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Health & Fitness I want to lose weight. Should I focus on diet or exercise?

A mix of diet and exercise is the best approach to weight loss.

Anatoly Tiplyashin/Getty Images/iStockphoto

Q: I’m a healthy eater, but I’ve always been sedentary. Last month, I started exercising to help me lose 15 pounds by summer. So far, I’ve lost only two, which is frustrating. Is my goal unreasonable?

Assuming that you do, in fact, have 15 excess pounds of body fat to lose, then, yes, your goal to shed them over three months is quite reasonable. But, given your approach, it’s probably not realistic.

If you want to lose weight – and keep it off for good – here’s what you need to know about diet versus exercise.

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Losing weight

A mix of diet and exercise is the best approach to weight loss.

First, resistance training can help prevent muscle loss associated with dieting only. Regular exercise also helps reduce stress, which otherwise could lead to overeating. And it builds self-esteem, something that’s important for motivation and success.

But to take off excess weight, you also need to pay attention to your diet.

To lose one pound a week, for example, a 185-pound person would need to run for 40 minutes, power walk for 70 minutes or do one hour of vigorous weightlifting every day. If you weigh less, you’d have to exercise longer to burn the same number of calories.

It’s easier for most people to consume 500 fewer calories each day than it is to sweat them off at the gym seven days a week. That goes for healthy eaters, too.

Relying on exercise alone to lose weight isn’t sustainable. A busier-than-usual work schedule, an injury or boredom at the gym can disrupt a consistent workout schedule.

Plus, eating one indulgent meal can wipe out a day’s calorie burn from exercise.

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In addition, healthy eating doesn’t always equate to fewer calories. Eating a larger-than-needed portion of salmon, an extra handful of nuts or too many salad toppings can stall weight loss.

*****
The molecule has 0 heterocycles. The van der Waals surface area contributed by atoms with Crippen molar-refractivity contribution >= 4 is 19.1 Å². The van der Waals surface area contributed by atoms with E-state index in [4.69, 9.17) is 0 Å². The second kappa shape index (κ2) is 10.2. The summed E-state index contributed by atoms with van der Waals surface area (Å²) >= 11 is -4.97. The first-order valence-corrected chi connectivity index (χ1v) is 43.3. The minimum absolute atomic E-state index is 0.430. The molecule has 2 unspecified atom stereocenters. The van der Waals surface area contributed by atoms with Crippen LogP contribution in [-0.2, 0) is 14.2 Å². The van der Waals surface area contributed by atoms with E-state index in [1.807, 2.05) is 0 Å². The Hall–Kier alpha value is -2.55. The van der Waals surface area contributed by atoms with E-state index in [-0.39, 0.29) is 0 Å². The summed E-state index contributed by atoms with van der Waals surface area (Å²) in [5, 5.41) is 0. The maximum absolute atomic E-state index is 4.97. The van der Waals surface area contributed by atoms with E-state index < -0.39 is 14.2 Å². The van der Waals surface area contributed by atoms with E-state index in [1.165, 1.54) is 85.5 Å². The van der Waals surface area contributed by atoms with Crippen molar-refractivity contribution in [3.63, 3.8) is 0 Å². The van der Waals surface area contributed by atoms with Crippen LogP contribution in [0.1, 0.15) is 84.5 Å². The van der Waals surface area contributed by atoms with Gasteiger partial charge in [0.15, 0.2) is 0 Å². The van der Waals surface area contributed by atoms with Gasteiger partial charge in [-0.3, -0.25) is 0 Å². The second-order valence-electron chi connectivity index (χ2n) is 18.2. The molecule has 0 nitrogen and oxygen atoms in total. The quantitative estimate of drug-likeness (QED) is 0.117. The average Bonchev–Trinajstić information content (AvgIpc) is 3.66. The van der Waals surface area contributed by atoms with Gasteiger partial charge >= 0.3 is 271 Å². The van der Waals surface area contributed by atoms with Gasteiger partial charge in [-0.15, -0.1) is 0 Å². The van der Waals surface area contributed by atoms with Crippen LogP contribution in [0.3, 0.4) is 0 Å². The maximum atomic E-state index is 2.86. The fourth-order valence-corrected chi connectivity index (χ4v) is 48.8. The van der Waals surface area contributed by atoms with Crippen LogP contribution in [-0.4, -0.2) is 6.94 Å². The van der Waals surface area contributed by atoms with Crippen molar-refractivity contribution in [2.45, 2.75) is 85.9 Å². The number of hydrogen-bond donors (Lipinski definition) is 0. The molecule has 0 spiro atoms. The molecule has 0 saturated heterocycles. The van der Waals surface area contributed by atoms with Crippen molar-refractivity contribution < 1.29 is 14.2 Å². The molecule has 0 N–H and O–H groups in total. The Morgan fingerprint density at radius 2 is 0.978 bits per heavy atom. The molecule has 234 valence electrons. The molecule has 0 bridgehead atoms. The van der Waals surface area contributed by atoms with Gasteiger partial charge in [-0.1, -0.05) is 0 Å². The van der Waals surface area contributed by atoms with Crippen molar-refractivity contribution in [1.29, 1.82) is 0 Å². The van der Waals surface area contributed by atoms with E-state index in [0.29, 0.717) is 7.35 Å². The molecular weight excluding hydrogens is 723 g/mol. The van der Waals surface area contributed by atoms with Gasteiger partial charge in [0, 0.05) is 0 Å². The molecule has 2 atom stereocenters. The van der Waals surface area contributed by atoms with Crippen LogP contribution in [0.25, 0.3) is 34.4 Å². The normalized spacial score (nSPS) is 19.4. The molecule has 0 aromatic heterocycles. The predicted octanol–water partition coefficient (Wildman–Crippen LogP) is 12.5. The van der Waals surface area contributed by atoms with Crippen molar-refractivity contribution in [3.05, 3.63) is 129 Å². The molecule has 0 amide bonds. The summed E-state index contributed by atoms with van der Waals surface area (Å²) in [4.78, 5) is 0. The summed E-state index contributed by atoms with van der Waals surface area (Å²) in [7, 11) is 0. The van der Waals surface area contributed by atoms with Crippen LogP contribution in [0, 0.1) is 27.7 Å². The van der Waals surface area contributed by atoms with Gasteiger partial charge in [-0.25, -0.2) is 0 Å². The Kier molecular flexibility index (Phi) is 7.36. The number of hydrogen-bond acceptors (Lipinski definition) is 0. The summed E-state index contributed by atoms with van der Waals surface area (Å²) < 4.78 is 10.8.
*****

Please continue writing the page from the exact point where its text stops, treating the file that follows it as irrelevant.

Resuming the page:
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Maintaining weight loss

Weight-loss success means keeping lost pounds off for the long term. But physiologic changes that occur while losing weight, and persist afterward, make that difficult to do.

Weight loss is associated with an increase in hunger hormones, which makes it harder to stick to a lower-calorie diet.

After losing weight, the body also burns fewer calories at rest and during physical activity than it did before. That’s not unexpected since a lighter body requires less energy to function than a heavier one.

It’s hypothesized that the more weight you lose and the faster you lose it, the greater these unfavourable metabolic effects will be.

Research conducted among 14 contestants of The Biggest Loser, a reality-TV weight-loss competition, found that, six years after the show, participants’ resting metabolic rates were lower than expected based on their body-composition changes.

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The Biggest Loser participants lost a dramatic amount of weight in a short time through extreme dieting and exercise. The findings may not translate to more modest weight-loss methods.

Is exercise the secret weapon?

According to a study published last month in the journal Obesity, successful weight-loss maintainers (people who had kept off at least 30 pounds for an average of nine years) rely on exercise to keep the pounds from piling back on.

The University of Colorado researchers measured daily calorie expenditure, resting metabolic rate and physical-activity levels in weight loss maintainers and two control groups: normal-weight people and overweight individuals.

The amount of calories burned for physical activity (800) by weight-loss maintainers was significantly higher compared with the two other groups. Successful weight-loss maintainers also achieved more than 12,000 steps a day – compared with 6,500 for the overweight group and 9,000 for the normal-weight group.

The findings also suggested that weight-loss maintainers ate a similar amount of calories as the overweight participants. In other words, these people avoided regaining their lost weight by being physically active, not restricting their calorie intake.

Unlike the Biggest Loser study, the researchers didn’t find that successful weight-loss maintainers had a lower-than-expected resting metabolic rate.

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Bottom line

Your diet plays a bigger role than exercise when it comes to losing weight. Include physical activity, though, to help maintain muscle and motivation.

To keep lost pounds from returning, consistent evidence suggests that physical activity is key. That doesn’t mean that diet isn’t important, it is.

But changing your daily habits to achieve more steps and to include a fitness class can allow you to ease up a little on restricting calories.

Leslie Beck, a Toronto-based private practice dietitian, is Director of Food and Nutrition at Medcan.

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